Spotting medium is just an evenly milled pigment in a non-drying carrier. I am still working on the zen issues of scraping and didn't want to get into more variables quite yet.

Speaking of variables, I bought a granite surface plate at an auction that included several obviously well cherished machines. I still wanted to get the plate certified rather than assume its flatness. The local calibration shop wants $600 for this service. How much are people paying for those Talyvels?

Greg.

lazlo
05-26-2009, 12:10 AM
Dennis is probably right in that regard, but I am biased by high prices for everything here. At the local art supply a few tubes of paint cost about as much as two bottles of Canode shipped from the US.

The big advantage of Canode is that it's water based, so it washes off. With Prussian blue, you have to wait for your skin to wear off :)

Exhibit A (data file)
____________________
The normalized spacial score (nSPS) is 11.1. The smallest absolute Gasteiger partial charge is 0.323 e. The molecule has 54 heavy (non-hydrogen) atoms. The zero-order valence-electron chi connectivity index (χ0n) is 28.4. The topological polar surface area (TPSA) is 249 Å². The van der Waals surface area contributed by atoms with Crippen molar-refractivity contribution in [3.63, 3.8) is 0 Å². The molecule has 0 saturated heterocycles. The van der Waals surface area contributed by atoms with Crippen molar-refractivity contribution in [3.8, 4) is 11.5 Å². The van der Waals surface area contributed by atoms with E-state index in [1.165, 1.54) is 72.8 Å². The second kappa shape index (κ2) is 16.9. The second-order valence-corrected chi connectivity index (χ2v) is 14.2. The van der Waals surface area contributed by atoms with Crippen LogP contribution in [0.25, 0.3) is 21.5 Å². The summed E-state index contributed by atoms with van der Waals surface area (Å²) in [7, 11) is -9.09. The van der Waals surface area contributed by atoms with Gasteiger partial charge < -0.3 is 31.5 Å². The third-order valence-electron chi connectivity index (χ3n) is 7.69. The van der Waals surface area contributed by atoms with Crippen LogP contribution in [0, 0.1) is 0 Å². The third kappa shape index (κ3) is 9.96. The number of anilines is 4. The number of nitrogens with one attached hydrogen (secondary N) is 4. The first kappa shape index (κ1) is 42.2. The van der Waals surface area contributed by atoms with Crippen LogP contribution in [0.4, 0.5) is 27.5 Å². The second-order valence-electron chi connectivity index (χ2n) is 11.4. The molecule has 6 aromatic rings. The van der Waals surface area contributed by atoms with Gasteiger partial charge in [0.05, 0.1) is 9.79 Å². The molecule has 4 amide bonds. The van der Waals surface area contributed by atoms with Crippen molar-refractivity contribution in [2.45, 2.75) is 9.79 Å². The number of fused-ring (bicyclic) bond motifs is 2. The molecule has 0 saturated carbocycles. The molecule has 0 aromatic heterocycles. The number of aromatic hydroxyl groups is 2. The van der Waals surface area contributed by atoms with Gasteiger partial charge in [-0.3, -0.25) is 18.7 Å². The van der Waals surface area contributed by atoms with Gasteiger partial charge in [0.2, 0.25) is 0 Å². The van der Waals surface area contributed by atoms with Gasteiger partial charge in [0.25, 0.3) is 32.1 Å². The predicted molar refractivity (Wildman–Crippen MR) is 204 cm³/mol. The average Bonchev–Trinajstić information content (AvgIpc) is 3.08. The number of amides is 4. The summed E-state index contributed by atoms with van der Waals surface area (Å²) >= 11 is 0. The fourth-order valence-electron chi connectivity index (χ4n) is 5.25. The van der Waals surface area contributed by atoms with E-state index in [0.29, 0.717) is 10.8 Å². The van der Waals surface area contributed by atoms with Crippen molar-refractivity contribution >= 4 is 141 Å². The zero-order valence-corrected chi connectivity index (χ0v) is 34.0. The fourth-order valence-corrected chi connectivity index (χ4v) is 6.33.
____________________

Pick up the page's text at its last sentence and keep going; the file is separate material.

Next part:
By the way, red lead is widely available at chemical supply houses. I don't use it because I have little ones in the house that occasionally make a break for the shop.

The Artful Bodger
05-26-2009, 02:23 AM
I am wondering about the use of expensive instruments to test these granite 'flats'.

Amateur telescope makers have very precise testing procedure down to optical wavelengths using quite simple equipment. Of course the surface of the granite would have to be reflective, is it?

Greg Q
05-26-2009, 03:11 AM
No, granite plates are very dull-I guess from the lapping process. Look as flat as they are. I sure would love to discover a way to do this check with the tools that I already own (straightedges, 199 level, tenths indicator, surface gage.)

Greg

SteveF
05-26-2009, 03:31 AM
This method might be worth a try.

http://www.cnccookbook.com/MTLaserMetrology.htm

Steve.

Greg Q
05-26-2009, 04:01 AM
I tried that laser test on a woodworking machine and the results broadly agree with the straightedge/feeler gauge method. I couldn't get better than +/- 0.001 or so resolution. The other problem with the surface plates is that all of these are first order tools and should be better than 0.0001.